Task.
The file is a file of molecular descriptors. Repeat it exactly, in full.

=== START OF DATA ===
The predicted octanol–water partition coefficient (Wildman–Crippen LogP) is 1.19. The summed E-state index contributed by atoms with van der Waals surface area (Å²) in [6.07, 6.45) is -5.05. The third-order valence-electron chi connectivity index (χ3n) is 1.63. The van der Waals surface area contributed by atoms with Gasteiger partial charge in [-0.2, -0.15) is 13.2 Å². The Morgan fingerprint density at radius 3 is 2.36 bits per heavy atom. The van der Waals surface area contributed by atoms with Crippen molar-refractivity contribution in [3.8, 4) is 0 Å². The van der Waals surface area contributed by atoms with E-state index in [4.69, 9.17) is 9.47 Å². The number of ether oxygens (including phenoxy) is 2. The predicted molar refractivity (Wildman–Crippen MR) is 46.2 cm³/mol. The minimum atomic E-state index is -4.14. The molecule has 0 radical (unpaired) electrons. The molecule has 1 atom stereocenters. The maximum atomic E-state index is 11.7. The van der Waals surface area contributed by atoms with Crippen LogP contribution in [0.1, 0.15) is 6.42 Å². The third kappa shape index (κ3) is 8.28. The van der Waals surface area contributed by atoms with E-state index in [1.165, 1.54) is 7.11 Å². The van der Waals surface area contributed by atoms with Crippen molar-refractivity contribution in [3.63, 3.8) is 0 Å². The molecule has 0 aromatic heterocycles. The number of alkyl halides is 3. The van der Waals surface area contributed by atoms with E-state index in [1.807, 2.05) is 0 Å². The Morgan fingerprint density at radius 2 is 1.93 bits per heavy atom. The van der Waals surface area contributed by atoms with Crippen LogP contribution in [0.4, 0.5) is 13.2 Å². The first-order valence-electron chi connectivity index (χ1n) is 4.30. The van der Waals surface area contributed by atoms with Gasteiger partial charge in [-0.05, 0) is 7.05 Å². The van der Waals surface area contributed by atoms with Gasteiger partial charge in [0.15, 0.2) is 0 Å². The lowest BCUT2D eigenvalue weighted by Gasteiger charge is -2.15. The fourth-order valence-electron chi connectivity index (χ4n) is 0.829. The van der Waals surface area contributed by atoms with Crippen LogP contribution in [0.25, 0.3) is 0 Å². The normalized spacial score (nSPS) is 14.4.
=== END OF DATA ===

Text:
The predicted octanol–water partition coefficient (Wildman–Crippen LogP) is 1.19. The summed E-state index contributed by atoms with van der Waals surface area (Å²) in [6.07, 6.45) is -5.05. The third-order valence-electron chi connectivity index (χ3n) is 1.63. The van der Waals surface area contributed by atoms with Gasteiger partial charge in [-0.2, -0.15) is 13.2 Å². The Morgan fingerprint density at radius 3 is 2.36 bits per heavy atom. The van der Waals surface area contributed by atoms with Crippen molar-refractivity contribution in [3.8, 4) is 0 Å². The van der Waals surface area contributed by atoms with E-state index in [4.69, 9.17) is 9.47 Å². The number of ether oxygens (including phenoxy) is 2. The predicted molar refractivity (Wildman–Crippen MR) is 46.2 cm³/mol. The minimum atomic E-state index is -4.14. The molecule has 0 radical (unpaired) electrons. The molecule has 1 atom stereocenters. The maximum atomic E-state index is 11.7. The van der Waals surface area contributed by atoms with Crippen LogP contribution in [0.1, 0.15) is 6.42 Å². The third kappa shape index (κ3) is 8.28. The van der Waals surface area contributed by atoms with E-state index in [1.165, 1.54) is 7.11 Å². The van der Waals surface area contributed by atoms with Crippen molar-refractivity contribution in [3.63, 3.8) is 0 Å². The molecule has 0 aromatic heterocycles. The number of alkyl halides is 3. The van der Waals surface area contributed by atoms with E-state index in [1.807, 2.05) is 0 Å². The Morgan fingerprint density at radius 2 is 1.93 bits per heavy atom. The van der Waals surface area contributed by atoms with Crippen LogP contribution in [0.4, 0.5) is 13.2 Å². The first-order valence-electron chi connectivity index (χ1n) is 4.30. The van der Waals surface area contributed by atoms with Gasteiger partial charge in [-0.05, 0) is 7.05 Å². The van der Waals surface area contributed by atoms with Gasteiger partial charge in [0.15, 0.2) is 0 Å². The lowest BCUT2D eigenvalue weighted by Gasteiger charge is -2.15. The fourth-order valence-electron chi connectivity index (χ4n) is 0.829. The van der Waals surface area contributed by atoms with Crippen LogP contribution in [0.25, 0.3) is 0 Å². The normalized spacial score (nSPS) is 14.4.